Lisa Kesler Studio

Collections in Paint and Print


I’ve been a full-time artist for almost thirty years. I am a painter and printmaker and I have a BFA in painting from the University of Illinois and an MFA in illustration from the Savannah College of Art and Design. I made the decision to become an artist when several of my drawings and paintings won awards at the Scholastic Art Competition when I was in high school. One of my paintings won the Best of Show award and was placed in the front window of our most prominent downtown department store. I was only eighteen and had never known an artist or had any idea about how artists made a living but I decided I wanted to be one. So I chose painting as my major at the University of Illinois the following year.

I approach my painting compositions in a very intuitive way, letting them evolve as I work on them. The only part of my abstract paintings that I plan is the size. While I’m painting, I mostly think about the interplay of colors, the direction of the marks, and try to find different ways to apply the paint. I like to work on large canvases most of the time, or oversized heavy printmaking paper.

My prints are much smaller by nature. And they are seldom abstract. I usually portray simple images with interesting textures or patterns. I find that subjects from the plant and animal world lend themselves well to the linocut process. The carving marks are organic and bring the image to life.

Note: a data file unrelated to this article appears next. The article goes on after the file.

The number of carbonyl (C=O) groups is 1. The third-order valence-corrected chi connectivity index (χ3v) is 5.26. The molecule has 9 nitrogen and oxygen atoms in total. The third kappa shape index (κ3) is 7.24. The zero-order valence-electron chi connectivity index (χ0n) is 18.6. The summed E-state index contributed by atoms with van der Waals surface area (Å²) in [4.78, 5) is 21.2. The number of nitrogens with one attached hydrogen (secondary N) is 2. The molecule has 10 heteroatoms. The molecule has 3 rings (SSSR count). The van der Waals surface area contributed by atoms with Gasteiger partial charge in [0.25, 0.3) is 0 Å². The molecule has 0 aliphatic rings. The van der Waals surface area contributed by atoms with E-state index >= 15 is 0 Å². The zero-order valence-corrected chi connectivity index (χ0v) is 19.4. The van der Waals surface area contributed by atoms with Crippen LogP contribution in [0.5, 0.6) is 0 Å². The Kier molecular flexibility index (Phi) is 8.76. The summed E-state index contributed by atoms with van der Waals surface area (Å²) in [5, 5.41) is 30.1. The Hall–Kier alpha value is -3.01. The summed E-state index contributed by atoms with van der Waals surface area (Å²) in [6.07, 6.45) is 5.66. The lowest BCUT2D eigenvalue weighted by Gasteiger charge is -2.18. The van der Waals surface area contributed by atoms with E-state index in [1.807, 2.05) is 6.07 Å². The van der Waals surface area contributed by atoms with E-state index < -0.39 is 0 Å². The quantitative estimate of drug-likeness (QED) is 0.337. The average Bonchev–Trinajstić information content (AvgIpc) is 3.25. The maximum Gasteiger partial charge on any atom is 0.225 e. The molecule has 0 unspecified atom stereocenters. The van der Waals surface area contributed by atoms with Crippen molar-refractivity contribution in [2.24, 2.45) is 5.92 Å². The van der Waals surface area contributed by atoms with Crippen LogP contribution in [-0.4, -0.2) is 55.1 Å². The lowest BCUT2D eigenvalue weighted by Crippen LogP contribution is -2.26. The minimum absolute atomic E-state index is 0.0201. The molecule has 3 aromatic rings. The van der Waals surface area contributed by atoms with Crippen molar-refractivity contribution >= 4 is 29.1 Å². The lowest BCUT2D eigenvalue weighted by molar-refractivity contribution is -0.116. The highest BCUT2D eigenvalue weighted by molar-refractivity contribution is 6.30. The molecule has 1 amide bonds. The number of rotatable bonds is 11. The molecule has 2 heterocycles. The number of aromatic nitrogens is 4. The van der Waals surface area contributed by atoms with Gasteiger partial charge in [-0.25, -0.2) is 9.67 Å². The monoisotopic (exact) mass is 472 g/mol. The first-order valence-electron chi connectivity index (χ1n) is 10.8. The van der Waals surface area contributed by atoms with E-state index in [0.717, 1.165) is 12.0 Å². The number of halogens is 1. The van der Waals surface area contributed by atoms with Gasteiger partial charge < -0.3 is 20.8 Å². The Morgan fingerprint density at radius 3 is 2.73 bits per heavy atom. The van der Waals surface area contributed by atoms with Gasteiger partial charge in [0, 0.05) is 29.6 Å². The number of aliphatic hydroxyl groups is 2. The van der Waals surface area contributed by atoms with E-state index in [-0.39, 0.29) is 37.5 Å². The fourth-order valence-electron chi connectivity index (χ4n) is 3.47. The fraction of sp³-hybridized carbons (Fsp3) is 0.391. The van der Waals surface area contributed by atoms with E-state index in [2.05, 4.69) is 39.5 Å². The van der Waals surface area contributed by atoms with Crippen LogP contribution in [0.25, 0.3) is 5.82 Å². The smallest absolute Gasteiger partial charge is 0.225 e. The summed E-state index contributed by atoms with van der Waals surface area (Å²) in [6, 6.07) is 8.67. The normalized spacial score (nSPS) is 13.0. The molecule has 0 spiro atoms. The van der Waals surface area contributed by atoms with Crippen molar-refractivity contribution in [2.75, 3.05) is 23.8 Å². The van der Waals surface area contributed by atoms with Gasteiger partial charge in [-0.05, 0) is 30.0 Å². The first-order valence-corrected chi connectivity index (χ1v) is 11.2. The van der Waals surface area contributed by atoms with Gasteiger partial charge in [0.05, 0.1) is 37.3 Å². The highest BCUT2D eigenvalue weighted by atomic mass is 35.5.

During my career I’ve worked in different styles and mediums but there lots of common elements that seems to always be prominent in my work. I have a keen interest in repeating patterns and the rhythm and movement they bring to a composition. I am also very aware of the role that texture plays in my art, whether it is the actual texture of the surface or the implied texture of the marks.

Sometimes I bring both aspects of my studio business, the painting and the printmaking, together in the same piece of art. Many of my recent paintings combine these two mediums. I create a textured background painting and then layer abstract linocut images on top of it by collaging them to the surface. The result has a unique character that I haven’t been able to achieve any other way.